Card Games For Dummies, 2nd Edition
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When playing rummy, the first player to be able to put all but one of the cards in their hand into combinations (places all their cards on the table) wins the hand. This is called, "going out." You discard your remaining card as you go out, usually having made the others into one combination of four and one combination of three, if you're playing 7-card rummy.

You do not have to make the plays at one turn; you may have put down some cards into sets already, of course. If your last two cards are two 7s, and you pick up a third 7, most people play that you can go out by making a set, without needing a final discard.

The winner collects points from all the other players. The winner bases their point total on the remaining cards in the other players’ hands, regardless of whether the cards make up completed combinations or not — which is a good reason to put down melds as soon as you get them.

The players put their cards face-up on the table and call out how many points they have left for the winner. You score the cards according to the following scale:

  • 2s through 10s get their face value, meaning that a 5 is worth 5 points.

  • Jacks, queens, and kings receive 10 points apiece.

  • Wild cards cost you 15 points each, if you are playing with them (jokers are usually wild cards, and can complete any set; meaning, the joker can be a substitute for any other card in the deck).

  • Aces, in keeping with their lowly status during the game, charge you 1 point only.

Laying all your cards down in one turn is called going rummy, which doubles your score. Obviously, the availability of this bonus affects your decision to put down combinations earlier rather than later. If you think that you can claim this bonus, you may want to delay putting down your combinations.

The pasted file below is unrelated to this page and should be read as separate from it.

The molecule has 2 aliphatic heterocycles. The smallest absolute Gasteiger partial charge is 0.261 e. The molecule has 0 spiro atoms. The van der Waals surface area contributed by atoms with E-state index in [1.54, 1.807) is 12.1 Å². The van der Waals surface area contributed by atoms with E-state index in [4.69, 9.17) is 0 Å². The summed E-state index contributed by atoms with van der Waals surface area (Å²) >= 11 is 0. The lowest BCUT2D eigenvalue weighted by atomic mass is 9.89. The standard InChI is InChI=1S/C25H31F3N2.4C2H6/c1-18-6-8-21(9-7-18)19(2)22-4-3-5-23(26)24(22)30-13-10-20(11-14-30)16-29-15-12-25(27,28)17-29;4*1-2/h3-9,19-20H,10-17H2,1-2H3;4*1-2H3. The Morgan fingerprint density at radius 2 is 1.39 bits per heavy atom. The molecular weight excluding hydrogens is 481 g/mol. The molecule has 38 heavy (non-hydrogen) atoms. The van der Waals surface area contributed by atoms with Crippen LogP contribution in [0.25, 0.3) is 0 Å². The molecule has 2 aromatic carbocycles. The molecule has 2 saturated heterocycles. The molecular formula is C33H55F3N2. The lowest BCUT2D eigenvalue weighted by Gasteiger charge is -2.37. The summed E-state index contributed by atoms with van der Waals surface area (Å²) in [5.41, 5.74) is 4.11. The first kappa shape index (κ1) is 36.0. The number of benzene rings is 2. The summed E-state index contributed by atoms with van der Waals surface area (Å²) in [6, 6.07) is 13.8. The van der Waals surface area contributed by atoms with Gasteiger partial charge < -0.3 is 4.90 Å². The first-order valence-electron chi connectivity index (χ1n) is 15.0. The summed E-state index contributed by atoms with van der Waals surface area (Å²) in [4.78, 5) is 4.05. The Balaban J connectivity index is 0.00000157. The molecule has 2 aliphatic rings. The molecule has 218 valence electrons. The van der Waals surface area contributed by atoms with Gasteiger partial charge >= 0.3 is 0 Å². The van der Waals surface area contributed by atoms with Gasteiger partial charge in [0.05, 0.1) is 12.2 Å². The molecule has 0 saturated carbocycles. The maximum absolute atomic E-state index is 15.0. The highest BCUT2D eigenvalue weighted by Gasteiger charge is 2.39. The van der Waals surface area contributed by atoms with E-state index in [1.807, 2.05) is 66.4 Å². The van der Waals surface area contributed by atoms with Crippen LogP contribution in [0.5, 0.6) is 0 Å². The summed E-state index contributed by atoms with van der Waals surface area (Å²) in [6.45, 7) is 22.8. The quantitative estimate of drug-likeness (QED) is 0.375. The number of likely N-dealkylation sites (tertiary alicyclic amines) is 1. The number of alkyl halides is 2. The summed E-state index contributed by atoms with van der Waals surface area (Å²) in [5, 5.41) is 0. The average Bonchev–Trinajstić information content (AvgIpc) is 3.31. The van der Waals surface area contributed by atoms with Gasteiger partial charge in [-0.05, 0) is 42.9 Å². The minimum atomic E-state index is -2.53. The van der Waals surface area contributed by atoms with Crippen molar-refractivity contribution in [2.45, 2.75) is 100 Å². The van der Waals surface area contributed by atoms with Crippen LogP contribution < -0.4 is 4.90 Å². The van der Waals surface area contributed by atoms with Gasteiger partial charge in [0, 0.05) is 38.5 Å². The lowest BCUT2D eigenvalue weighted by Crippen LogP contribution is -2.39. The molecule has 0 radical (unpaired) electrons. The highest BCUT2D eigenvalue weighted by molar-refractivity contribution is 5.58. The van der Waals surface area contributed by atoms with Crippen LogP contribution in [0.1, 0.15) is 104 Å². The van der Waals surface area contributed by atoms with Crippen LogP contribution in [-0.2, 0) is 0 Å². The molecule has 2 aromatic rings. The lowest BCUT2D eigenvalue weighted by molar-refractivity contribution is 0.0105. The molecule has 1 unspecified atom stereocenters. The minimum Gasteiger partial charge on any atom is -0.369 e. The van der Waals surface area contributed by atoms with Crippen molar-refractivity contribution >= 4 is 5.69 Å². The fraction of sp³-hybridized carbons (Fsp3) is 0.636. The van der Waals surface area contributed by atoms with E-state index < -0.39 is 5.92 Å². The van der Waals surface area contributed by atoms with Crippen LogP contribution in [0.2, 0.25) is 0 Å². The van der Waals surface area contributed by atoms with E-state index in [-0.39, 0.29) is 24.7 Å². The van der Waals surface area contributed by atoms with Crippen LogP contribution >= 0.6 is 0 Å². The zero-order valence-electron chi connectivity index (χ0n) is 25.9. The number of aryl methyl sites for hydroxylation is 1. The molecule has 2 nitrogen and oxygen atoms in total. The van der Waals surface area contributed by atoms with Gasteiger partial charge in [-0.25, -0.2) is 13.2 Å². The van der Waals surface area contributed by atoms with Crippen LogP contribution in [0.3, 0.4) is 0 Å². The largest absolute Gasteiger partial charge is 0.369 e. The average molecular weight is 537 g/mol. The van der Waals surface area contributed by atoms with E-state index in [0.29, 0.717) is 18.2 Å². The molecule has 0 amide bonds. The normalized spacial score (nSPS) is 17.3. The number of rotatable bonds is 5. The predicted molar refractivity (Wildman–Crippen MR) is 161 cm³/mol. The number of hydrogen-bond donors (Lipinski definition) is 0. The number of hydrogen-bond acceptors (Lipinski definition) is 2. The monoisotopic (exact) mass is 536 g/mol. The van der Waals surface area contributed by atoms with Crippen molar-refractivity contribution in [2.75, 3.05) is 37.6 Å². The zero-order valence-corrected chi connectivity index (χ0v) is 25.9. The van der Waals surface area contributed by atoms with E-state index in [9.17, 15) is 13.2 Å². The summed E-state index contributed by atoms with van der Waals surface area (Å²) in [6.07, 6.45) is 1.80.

The first player to score 100 points is the winner. For a longer game, you can play to 250 points.

About This Article

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Barry Rigal was born with a deck of cards in his hand. Having started with the children’s games, Whist, Rummy, and Solitaire, he moved on to Bridge at the age of 12. After graduating from Oxford University (where he captained the Bridge team), he worked in accountancy. Highlights of his work career were learning how to play Piquet and Clobyosh in the Tax Department of Thomson McLintock. After four years with Price Waterhouse, supervising the partnership’s Bridge team, he went into the world of business, working seven years in the Oil Taxation department of Conoco. During that time he began a career as a journalist and commentator on card games. Over the course of the last two decades he has written newspaper and magazine articles and six books on Bridge.

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